VANCOUVER — It was a near-miraculous outcome Hannah Day’s family had desperately prayed for.
After weeks of a high-profile campaign to find a stem-cell-donor match for the four-year-old Langford girl battling leukemia — her second cancer diagnosis — mom Brooke Ervin received good news Monday: A match has been found. In fact, more than one. But there was a heartbreaking twist.
“Matches were found, but now it won’t happen. Not for Hannah,” Ervin said from B.C. Children’s Hospital.
Doctors said Hannah’s body was exposed to so much radiation from her first cancer in 2012, a rare type called rhabdomyosarcoma, that she could not withstand the blasts that would be needed to put her leukemia in remission to enable the stem-cell transplant, even with a perfect match.
Hannah’s options: Palliative care, which doctors estimate would give her another two years, or a rare, high-risk transplant next month that carries a 40 per cent chance of death.
“I bawled. I cried so hard. I can’t believe these are the choices we have after everyone’s hard work,” the devastated mom said.
Thousands of people had rallied behind Hannah in recent weeks, submitting cheek swabs to OneMatch, a stem-cell and marrow registry run by Canadian Blood Services in the hopes of finding a suitable donor. The odds of finding a match were about one in a million.
The response had been tremendous, Ervin said, with 40,000 people signing up as potential donors in 48 hours.
“I want everyone to know how thankful we are to see so many people try to save her life,” she said. “It was successful and matches were found, but now will not work. It is all on my shoulders now.”
The “Hail Mary” procedure, called a haplo-identical transplant, requires stem cells from Ervin. She is only a half-match but doctors say that because her stem cells once helped protect Hannah as a baby, they may also have a chance of killing off the remaining leukemia cells in Hannah’s body.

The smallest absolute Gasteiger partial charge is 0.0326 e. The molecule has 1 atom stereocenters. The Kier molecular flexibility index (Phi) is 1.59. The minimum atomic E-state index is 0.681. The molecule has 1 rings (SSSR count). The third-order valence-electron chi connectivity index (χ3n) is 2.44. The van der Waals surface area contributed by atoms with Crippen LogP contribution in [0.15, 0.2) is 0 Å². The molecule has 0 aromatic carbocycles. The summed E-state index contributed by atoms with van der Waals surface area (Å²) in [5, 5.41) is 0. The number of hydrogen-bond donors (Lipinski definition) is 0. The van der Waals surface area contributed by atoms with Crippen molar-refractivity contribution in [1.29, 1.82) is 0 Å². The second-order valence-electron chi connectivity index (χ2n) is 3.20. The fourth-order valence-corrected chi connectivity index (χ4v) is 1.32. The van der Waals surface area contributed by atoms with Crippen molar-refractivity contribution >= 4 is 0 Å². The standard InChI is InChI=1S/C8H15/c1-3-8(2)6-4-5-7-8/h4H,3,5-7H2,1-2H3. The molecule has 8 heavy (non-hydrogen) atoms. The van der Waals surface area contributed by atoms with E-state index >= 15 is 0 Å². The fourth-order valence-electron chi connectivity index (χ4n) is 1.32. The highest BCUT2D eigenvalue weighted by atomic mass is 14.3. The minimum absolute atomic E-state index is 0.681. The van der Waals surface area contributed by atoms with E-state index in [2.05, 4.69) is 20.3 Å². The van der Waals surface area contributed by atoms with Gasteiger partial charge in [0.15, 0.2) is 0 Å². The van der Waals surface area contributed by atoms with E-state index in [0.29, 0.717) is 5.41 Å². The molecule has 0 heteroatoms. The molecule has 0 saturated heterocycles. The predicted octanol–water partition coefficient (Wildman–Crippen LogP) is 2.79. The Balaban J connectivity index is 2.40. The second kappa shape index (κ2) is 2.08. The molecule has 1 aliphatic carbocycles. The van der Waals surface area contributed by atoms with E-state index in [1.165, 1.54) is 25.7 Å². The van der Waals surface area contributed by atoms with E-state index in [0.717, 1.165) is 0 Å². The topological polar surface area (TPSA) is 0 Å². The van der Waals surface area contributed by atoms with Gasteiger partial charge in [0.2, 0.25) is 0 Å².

In an Ontario case in 2010, the haplo transplant was still considered an experimental procedure and had to be performed overseas. It remains rare. Hannah’s oncologist has performed the procedure only twice, Ervin said. She hasn’t yet asked if those treatments were successful.
It was a horrible decision no family should have to make, Ervin said, but for them there can only be one choice.
“We want her here forever. If we want a lifetime cure, this is our only option. We have to know we did everything to save her life.”
Hannah has a secret weapon, Ervin said: a pink Superman shirt. “She likes to say, ‘If I wear this shirt, I won’t give up.’ ”
Neither will her parents. And they are asking people who may have been moved by Hannah’s plight not to give up either.
Ervin said she hopes the swabbing event planned for Sunday afternoon in conjunction with the Victoria Grizzlies’ game at Bear Mountain Arena in Colwood will go ahead.
“I don’t want this news to ruin that,” she said. “I don’t want people to stop because they couldn’t help Hannah.
“It won’t save Hannah’s life, but it will save somebody’s.”
Canadian Blood Services agrees with Ervin and said Tuesday that Sunday’s swab drive at the Grizzlies’ game will go ahead.